A disassembler is a computer program that translates machine language into assembly language—the inverse operation to that of an assembler. Disassembly, the output of a disassembler, is often formatted for human-readability rather than suitability for input to an assembler, making it principally a reverse-engineering tool. Common uses of disassemblers include recovering source code of a program whose original source was lost, malware analysis, modifying software (such as ROM hacking), and software cracking.
A disassembler differs from a decompiler, which targets a high-level language rather than an assembly language.
Assembly language source code generally permits the use of constants and programmer comments. These are usually removed from the assembled machine code by the assembler. If so, a disassembler operating on the machine code would produce disassembly lacking these constants and comments; the disassembled output becomes more difficult for a human to interpret than the original annotated source code. Some disassemblers provide a built-in code commenting feature where the generated output gets enriched with comments regarding called API functions or parameters of called functions. Some disassemblers make use of the symbolic debugging information present in object files such as ELF. For example, IDA allows the human user to make up mnemonic symbols for values or regions of code in an interactive session: human insight applied to the disassembly process often parallels human creativity in the code writing process.
Writing a disassembler which produces code which, when assembled, produces exactly the original binary is possible; however, there are often differences. This poses demands on the expressivity of the assembler. For example, an x86 assembler takes an arbitrary choice between two binary codes for something as simple as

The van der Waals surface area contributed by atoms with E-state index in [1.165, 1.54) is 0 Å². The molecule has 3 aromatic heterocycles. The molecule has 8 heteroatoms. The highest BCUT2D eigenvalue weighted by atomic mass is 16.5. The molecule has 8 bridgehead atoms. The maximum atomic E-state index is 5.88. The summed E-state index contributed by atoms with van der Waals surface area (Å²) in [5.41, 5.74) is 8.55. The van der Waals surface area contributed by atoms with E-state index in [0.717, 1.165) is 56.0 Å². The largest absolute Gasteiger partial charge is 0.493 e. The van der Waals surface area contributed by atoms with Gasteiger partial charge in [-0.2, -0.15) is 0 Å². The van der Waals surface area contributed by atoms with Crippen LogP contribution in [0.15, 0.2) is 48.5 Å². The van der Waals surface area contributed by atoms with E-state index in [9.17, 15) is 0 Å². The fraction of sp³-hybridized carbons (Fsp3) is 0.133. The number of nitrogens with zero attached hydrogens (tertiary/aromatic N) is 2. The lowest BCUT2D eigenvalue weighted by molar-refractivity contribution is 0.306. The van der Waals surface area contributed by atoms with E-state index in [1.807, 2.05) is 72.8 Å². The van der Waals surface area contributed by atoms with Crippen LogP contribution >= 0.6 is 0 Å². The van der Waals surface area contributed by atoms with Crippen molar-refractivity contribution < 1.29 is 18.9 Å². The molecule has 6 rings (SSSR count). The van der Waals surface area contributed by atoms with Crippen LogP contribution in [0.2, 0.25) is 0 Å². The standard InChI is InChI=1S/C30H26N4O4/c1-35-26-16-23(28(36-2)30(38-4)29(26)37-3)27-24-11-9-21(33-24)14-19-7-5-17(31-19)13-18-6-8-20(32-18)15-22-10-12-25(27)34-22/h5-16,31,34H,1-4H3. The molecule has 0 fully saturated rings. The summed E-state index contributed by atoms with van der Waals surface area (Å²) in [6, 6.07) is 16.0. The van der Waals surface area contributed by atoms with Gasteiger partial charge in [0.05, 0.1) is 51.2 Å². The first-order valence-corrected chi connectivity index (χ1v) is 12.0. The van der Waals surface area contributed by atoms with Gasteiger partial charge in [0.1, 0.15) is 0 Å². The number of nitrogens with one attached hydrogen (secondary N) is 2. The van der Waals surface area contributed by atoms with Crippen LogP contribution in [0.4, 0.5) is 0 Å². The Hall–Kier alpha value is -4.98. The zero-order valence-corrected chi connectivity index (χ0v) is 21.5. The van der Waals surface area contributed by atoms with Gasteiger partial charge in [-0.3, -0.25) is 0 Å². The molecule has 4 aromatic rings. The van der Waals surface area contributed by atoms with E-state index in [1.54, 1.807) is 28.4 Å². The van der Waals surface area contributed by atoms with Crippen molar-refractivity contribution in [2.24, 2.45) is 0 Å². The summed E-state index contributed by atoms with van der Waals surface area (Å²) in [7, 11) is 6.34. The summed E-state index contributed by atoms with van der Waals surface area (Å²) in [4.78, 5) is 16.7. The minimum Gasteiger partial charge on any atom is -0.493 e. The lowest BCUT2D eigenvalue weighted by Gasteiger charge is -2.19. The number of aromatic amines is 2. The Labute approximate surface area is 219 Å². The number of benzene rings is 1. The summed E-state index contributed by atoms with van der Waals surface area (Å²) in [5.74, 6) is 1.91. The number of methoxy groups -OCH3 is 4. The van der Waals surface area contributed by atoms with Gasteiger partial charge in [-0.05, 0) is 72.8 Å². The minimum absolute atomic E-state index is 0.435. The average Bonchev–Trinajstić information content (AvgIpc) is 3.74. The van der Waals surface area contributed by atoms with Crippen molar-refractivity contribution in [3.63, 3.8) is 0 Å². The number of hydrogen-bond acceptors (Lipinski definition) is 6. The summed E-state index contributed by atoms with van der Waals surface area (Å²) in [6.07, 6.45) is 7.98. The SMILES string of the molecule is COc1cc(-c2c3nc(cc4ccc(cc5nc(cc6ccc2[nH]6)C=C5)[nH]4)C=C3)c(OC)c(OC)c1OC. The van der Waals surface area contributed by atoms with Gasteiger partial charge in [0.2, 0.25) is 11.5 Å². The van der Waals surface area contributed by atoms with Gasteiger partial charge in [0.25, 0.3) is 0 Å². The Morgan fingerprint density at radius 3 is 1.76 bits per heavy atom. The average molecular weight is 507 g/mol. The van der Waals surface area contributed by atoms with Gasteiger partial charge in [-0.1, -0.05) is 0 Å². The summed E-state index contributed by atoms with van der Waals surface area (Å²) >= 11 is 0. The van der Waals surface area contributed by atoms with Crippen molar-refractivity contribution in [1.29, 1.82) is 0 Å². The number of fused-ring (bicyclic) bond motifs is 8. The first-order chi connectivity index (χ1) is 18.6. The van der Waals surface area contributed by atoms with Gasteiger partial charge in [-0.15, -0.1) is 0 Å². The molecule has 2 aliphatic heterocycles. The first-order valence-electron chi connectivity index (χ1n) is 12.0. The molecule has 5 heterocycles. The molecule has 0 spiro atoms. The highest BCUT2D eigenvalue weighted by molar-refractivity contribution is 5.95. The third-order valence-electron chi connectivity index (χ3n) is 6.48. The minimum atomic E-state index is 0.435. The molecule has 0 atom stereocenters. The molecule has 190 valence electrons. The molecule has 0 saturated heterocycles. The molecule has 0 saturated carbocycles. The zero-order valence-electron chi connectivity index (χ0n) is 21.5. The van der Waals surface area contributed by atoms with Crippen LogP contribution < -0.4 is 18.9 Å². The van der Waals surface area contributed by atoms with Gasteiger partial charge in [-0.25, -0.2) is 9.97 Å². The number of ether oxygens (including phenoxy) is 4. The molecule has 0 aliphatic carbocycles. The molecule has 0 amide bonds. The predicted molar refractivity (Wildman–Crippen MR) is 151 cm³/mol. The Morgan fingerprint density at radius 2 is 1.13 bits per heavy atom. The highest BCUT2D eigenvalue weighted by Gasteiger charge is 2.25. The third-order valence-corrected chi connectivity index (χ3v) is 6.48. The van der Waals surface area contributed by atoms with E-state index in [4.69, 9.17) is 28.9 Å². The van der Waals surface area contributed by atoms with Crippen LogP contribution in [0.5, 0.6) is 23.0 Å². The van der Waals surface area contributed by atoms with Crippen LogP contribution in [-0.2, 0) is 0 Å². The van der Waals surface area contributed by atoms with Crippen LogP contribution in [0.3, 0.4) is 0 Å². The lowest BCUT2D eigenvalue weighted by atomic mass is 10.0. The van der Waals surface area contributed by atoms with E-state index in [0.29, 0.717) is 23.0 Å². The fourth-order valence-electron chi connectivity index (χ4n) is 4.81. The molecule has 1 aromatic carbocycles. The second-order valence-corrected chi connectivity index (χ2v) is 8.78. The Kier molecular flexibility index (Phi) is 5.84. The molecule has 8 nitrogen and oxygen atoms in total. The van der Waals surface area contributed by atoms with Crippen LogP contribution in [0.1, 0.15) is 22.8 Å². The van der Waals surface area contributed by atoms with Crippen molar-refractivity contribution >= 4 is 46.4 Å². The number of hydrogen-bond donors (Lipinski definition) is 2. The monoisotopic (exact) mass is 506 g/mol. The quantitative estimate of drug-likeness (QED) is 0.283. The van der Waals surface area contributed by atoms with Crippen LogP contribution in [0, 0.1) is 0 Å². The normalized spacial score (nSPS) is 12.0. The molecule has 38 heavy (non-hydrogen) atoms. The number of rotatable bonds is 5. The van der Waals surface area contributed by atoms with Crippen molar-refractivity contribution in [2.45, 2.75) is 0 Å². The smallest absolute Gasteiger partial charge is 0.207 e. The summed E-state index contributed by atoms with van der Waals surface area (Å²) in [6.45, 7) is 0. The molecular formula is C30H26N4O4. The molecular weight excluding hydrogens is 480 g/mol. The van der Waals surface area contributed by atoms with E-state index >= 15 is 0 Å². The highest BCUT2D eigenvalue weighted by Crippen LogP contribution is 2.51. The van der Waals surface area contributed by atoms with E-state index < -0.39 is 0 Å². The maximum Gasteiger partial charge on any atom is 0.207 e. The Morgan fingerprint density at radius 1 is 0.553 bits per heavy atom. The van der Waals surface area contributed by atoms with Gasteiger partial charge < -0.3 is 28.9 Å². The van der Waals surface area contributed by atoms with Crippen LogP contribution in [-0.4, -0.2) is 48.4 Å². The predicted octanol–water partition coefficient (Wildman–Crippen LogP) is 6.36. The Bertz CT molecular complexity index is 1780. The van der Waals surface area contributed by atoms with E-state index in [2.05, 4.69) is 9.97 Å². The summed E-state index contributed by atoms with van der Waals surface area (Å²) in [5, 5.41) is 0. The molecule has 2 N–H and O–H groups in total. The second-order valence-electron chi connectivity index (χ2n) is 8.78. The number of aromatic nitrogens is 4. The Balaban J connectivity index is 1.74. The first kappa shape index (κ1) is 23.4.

MOV AX,BX. If the original code uses the other choice, the original code simply cannot be reproduced at any given point in time. However, even when a fully correct disassembly is produced, problems remain if the program requires modification. For example, the same machine language jump instruction can be generated by assembly code to jump to a specified location (for example, to execute specific code), or to jump a specified number of bytes (for example, to skip over an unwanted branch). A disassembler cannot know what is intended, and may use either syntax to generate a disassembly which reproduces the original binary. However, if a programmer wants to add instructions between the jump instruction and its destination, it is necessary to understand the program's operation to determine whether the jump should be absolute or relative, i.e., whether its destination should remain at a fixed location, or be moved so as to skip both the original and added instructions.